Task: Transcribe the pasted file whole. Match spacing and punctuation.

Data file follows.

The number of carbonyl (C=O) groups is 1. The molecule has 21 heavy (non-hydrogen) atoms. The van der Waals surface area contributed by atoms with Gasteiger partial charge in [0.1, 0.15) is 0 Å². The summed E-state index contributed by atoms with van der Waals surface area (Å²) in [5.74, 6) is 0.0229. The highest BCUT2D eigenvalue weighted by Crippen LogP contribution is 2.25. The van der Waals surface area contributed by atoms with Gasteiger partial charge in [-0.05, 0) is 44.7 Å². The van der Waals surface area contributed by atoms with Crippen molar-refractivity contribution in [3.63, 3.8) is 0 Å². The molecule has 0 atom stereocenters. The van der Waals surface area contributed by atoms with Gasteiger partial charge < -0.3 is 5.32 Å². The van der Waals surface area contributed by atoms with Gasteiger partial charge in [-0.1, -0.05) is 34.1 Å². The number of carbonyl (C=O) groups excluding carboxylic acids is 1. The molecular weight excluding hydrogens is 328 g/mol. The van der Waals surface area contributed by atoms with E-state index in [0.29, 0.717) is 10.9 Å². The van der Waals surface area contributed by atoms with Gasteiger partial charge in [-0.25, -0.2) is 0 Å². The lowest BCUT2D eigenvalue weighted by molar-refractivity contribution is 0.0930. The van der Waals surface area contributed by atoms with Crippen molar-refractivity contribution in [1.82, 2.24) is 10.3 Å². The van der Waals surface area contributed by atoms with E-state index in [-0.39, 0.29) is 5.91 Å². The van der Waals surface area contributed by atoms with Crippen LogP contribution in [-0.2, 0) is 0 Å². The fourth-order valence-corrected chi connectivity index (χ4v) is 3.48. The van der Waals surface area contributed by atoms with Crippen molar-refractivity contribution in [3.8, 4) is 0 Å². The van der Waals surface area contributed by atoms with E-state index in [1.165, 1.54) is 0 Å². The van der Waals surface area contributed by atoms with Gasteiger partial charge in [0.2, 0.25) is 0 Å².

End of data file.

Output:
The number of carbonyl (C=O) groups is 1. The molecule has 21 heavy (non-hydrogen) atoms. The van der Waals surface area contributed by atoms with Gasteiger partial charge in [0.1, 0.15) is 0 Å². The summed E-state index contributed by atoms with van der Waals surface area (Å²) in [5.74, 6) is 0.0229. The highest BCUT2D eigenvalue weighted by Crippen LogP contribution is 2.25. The van der Waals surface area contributed by atoms with Gasteiger partial charge in [-0.05, 0) is 44.7 Å². The van der Waals surface area contributed by atoms with Crippen molar-refractivity contribution in [3.63, 3.8) is 0 Å². The molecule has 0 atom stereocenters. The van der Waals surface area contributed by atoms with Gasteiger partial charge < -0.3 is 5.32 Å². The van der Waals surface area contributed by atoms with Gasteiger partial charge in [-0.1, -0.05) is 34.1 Å². The number of carbonyl (C=O) groups excluding carboxylic acids is 1. The molecular weight excluding hydrogens is 328 g/mol. The van der Waals surface area contributed by atoms with E-state index in [0.29, 0.717) is 10.9 Å². The van der Waals surface area contributed by atoms with Gasteiger partial charge in [-0.25, -0.2) is 0 Å². The lowest BCUT2D eigenvalue weighted by molar-refractivity contribution is 0.0930. The van der Waals surface area contributed by atoms with Crippen molar-refractivity contribution in [1.82, 2.24) is 10.3 Å². The van der Waals surface area contributed by atoms with E-state index in [-0.39, 0.29) is 5.91 Å². The van der Waals surface area contributed by atoms with Crippen LogP contribution in [-0.2, 0) is 0 Å². The fourth-order valence-corrected chi connectivity index (χ4v) is 3.48. The van der Waals surface area contributed by atoms with Crippen molar-refractivity contribution in [3.8, 4) is 0 Å². The van der Waals surface area contributed by atoms with E-state index in [1.165, 1.54) is 0 Å². The van der Waals surface area contributed by atoms with Gasteiger partial charge in [0.2, 0.25) is 0 Å².